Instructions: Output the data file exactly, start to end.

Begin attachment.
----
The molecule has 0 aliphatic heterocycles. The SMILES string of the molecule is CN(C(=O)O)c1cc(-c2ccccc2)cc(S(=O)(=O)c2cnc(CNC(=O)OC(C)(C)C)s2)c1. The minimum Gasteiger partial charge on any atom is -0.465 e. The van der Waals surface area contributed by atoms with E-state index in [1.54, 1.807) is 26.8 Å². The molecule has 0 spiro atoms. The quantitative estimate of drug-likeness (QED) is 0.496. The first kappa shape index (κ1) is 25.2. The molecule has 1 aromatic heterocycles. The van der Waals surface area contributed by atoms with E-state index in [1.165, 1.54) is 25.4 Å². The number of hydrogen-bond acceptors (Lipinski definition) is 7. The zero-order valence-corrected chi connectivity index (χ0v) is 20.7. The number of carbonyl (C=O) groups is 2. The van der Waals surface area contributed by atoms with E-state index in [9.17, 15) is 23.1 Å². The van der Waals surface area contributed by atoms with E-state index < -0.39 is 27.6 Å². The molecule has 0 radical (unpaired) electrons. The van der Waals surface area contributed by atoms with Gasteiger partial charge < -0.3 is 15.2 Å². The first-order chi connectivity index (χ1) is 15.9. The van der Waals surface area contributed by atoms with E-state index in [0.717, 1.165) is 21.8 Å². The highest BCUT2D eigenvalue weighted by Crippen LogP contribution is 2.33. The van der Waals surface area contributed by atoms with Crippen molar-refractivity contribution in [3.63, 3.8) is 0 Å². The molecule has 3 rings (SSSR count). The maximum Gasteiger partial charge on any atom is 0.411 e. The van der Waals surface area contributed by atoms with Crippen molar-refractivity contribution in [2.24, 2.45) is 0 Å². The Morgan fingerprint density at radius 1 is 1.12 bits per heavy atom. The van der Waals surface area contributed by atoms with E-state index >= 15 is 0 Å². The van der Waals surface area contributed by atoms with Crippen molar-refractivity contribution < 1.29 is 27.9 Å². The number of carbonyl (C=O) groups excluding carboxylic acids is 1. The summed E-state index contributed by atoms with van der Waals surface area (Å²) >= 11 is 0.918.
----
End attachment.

The molecule has 0 aliphatic heterocycles. The SMILES string of the molecule is CN(C(=O)O)c1cc(-c2ccccc2)cc(S(=O)(=O)c2cnc(CNC(=O)OC(C)(C)C)s2)c1. The minimum Gasteiger partial charge on any atom is -0.465 e. The van der Waals surface area contributed by atoms with E-state index in [1.54, 1.807) is 26.8 Å². The molecule has 0 spiro atoms. The quantitative estimate of drug-likeness (QED) is 0.496. The first kappa shape index (κ1) is 25.2. The molecule has 1 aromatic heterocycles. The van der Waals surface area contributed by atoms with E-state index in [1.165, 1.54) is 25.4 Å². The number of hydrogen-bond acceptors (Lipinski definition) is 7. The zero-order valence-corrected chi connectivity index (χ0v) is 20.7. The number of carbonyl (C=O) groups is 2. The van der Waals surface area contributed by atoms with E-state index in [9.17, 15) is 23.1 Å². The van der Waals surface area contributed by atoms with E-state index < -0.39 is 27.6 Å². The molecule has 0 radical (unpaired) electrons. The van der Waals surface area contributed by atoms with Gasteiger partial charge < -0.3 is 15.2 Å². The first-order chi connectivity index (χ1) is 15.9. The van der Waals surface area contributed by atoms with E-state index in [0.717, 1.165) is 21.8 Å². The highest BCUT2D eigenvalue weighted by Crippen LogP contribution is 2.33. The van der Waals surface area contributed by atoms with Crippen molar-refractivity contribution in [3.63, 3.8) is 0 Å². The molecule has 3 rings (SSSR count). The maximum Gasteiger partial charge on any atom is 0.411 e. The van der Waals surface area contributed by atoms with Crippen molar-refractivity contribution in [2.24, 2.45) is 0 Å². The Morgan fingerprint density at radius 1 is 1.12 bits per heavy atom. The van der Waals surface area contributed by atoms with E-state index >= 15 is 0 Å². The van der Waals surface area contributed by atoms with Crippen molar-refractivity contribution < 1.29 is 27.9 Å². The number of carbonyl (C=O) groups excluding carboxylic acids is 1. The summed E-state index contributed by atoms with van der Waals surface area (Å²) >= 11 is 0.918.